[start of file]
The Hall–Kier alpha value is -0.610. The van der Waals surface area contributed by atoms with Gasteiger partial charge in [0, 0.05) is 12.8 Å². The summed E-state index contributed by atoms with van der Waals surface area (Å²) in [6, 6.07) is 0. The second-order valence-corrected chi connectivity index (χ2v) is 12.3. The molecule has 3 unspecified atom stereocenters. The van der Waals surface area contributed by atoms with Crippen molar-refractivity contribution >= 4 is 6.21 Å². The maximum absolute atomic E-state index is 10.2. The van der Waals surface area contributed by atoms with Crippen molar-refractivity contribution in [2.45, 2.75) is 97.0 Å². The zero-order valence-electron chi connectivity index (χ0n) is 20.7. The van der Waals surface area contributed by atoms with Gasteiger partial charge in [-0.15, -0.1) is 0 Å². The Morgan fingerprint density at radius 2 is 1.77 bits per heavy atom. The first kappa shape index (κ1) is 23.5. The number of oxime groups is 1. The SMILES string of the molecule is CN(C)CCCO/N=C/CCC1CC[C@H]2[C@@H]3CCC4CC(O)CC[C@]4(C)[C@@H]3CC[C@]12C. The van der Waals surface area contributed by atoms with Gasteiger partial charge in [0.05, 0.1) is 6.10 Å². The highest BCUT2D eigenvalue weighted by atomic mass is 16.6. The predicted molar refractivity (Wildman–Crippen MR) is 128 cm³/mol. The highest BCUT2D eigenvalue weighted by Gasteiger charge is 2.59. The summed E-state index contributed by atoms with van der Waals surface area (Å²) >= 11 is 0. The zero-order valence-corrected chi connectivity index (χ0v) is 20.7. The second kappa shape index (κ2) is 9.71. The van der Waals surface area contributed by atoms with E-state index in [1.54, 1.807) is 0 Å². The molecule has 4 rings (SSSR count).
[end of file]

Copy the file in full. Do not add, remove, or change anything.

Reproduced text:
The Hall–Kier alpha value is -0.610. The van der Waals surface area contributed by atoms with Gasteiger partial charge in [0, 0.05) is 12.8 Å². The summed E-state index contributed by atoms with van der Waals surface area (Å²) in [6, 6.07) is 0. The second-order valence-corrected chi connectivity index (χ2v) is 12.3. The molecule has 3 unspecified atom stereocenters. The van der Waals surface area contributed by atoms with Crippen molar-refractivity contribution >= 4 is 6.21 Å². The maximum absolute atomic E-state index is 10.2. The van der Waals surface area contributed by atoms with Crippen molar-refractivity contribution in [2.45, 2.75) is 97.0 Å². The zero-order valence-electron chi connectivity index (χ0n) is 20.7. The van der Waals surface area contributed by atoms with Gasteiger partial charge in [-0.15, -0.1) is 0 Å². The Morgan fingerprint density at radius 2 is 1.77 bits per heavy atom. The first kappa shape index (κ1) is 23.5. The number of oxime groups is 1. The SMILES string of the molecule is CN(C)CCCO/N=C/CCC1CC[C@H]2[C@@H]3CCC4CC(O)CC[C@]4(C)[C@@H]3CC[C@]12C. The van der Waals surface area contributed by atoms with Gasteiger partial charge in [0.05, 0.1) is 6.10 Å². The highest BCUT2D eigenvalue weighted by atomic mass is 16.6. The predicted molar refractivity (Wildman–Crippen MR) is 128 cm³/mol. The highest BCUT2D eigenvalue weighted by Gasteiger charge is 2.59. The summed E-state index contributed by atoms with van der Waals surface area (Å²) >= 11 is 0. The zero-order valence-corrected chi connectivity index (χ0v) is 20.7. The second kappa shape index (κ2) is 9.71. The van der Waals surface area contributed by atoms with E-state index in [1.54, 1.807) is 0 Å². The molecule has 4 rings (SSSR count).